Why Ninjas Don’t Visit Your Dreams No More

There is little doubt that the propagation of “cultural power” has something to do with the accumulation of “economic power”.
There are, however, some types of “economic power” that are inherently more “cultural”; some national industries that project cultural power/imperialism better. Technology and fashion for instance. Thus “economic power” is best replaced with the notion of “economic influence” when one embarks down this thematic path.
 
When a country transforms economically in a way that impacts other countries, they get taken “seriously” and their forms of representation become more worthy of imitation and appropriation.
 
That is why you can actually track the rise and decline of the “Ninja” genre in Hollywood with the rise and decline of Japan’s economic influence.
 
You might counter by asking why “kung fu”, as a cinematic fixture, also appears to have emerged in the 70s, at the onset of China’s opening up, but peaked in the mid-90s, aligning with the waning of the appeal of the likes of Jet Li, Jackie Chan, Bolo Yeung etc, even as China’s climb continues on an even steeper trajectory. But you would be wrong.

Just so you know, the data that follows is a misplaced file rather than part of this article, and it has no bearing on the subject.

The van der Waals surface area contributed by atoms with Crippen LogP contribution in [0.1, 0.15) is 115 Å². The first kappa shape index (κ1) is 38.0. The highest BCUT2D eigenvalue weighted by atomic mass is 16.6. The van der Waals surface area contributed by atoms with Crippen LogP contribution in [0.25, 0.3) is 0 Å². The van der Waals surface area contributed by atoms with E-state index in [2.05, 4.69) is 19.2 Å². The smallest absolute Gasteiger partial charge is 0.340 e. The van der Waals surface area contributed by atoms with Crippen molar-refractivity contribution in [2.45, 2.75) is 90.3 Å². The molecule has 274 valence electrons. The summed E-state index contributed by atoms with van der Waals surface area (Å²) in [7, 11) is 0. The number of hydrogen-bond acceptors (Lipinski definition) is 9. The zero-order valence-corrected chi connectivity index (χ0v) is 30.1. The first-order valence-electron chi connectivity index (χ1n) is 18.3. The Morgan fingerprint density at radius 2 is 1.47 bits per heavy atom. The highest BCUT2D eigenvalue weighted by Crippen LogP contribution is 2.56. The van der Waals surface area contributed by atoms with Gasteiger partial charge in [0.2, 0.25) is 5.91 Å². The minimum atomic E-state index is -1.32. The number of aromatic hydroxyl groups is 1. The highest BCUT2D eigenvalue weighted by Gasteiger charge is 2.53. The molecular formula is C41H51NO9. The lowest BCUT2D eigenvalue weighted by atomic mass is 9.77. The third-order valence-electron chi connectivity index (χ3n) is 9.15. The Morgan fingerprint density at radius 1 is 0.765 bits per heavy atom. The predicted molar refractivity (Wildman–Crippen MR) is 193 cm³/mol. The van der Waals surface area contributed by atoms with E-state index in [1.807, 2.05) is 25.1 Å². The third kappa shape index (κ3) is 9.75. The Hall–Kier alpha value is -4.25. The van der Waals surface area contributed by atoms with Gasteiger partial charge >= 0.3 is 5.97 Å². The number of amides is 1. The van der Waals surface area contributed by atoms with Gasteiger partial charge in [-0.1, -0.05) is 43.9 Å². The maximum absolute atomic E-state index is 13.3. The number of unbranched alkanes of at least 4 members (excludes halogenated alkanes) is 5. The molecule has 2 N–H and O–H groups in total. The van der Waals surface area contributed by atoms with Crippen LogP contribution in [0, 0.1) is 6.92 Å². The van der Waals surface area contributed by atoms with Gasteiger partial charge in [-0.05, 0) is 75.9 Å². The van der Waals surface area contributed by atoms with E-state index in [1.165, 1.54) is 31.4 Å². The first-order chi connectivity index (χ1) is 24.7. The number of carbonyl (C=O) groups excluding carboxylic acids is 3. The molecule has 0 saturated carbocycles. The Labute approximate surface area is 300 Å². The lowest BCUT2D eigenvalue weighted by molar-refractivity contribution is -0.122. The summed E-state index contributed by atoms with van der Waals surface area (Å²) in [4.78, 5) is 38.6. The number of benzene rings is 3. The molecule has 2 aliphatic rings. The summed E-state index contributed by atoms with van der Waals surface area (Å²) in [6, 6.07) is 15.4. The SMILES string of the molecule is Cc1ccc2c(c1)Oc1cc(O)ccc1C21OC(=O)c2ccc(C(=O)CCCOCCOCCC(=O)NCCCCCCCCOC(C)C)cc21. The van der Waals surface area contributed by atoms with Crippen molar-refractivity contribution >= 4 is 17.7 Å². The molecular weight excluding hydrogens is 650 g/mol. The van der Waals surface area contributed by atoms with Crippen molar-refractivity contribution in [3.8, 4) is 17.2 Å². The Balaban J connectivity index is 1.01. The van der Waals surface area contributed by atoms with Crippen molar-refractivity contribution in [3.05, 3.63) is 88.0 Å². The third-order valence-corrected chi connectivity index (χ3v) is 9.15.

Kung fu did not peak and crash. It became appropriated, mainstreamed and enfolded in the same way that burger, pizza, blazers, sunglasses and nail extensions have become. Every fight choreography in every action flick embodies kung fu moves today. That is in fact the height of cultural diffusion. And the fact that you don’t even notice kung fu anymore is actually proof of one successful Chinese cultural globalisation project.
 
Note however that “economic influence” rather than “economic power” is the driving force here. Contrary to some formulations, cultural imperialists don’t have to do all the heavy lifting to diffuse their forms and symbols themselves.
As Gramsci so brilliantly framed it: very often those at the receiving end of imperialism do the PULLING that makes imperialism thrive. Good imperialism therefore requires “induced consent”.
 
Thus it is not China’s expanding GDP that will drive more projects like kung fu into our global consciousness. It is its ability to attain excellence in certain industries, particular orientations of its economic diaspora, its willingness to trade identity for influence, and the direction of its investments in “show off innovations” that inspires beyond making money.

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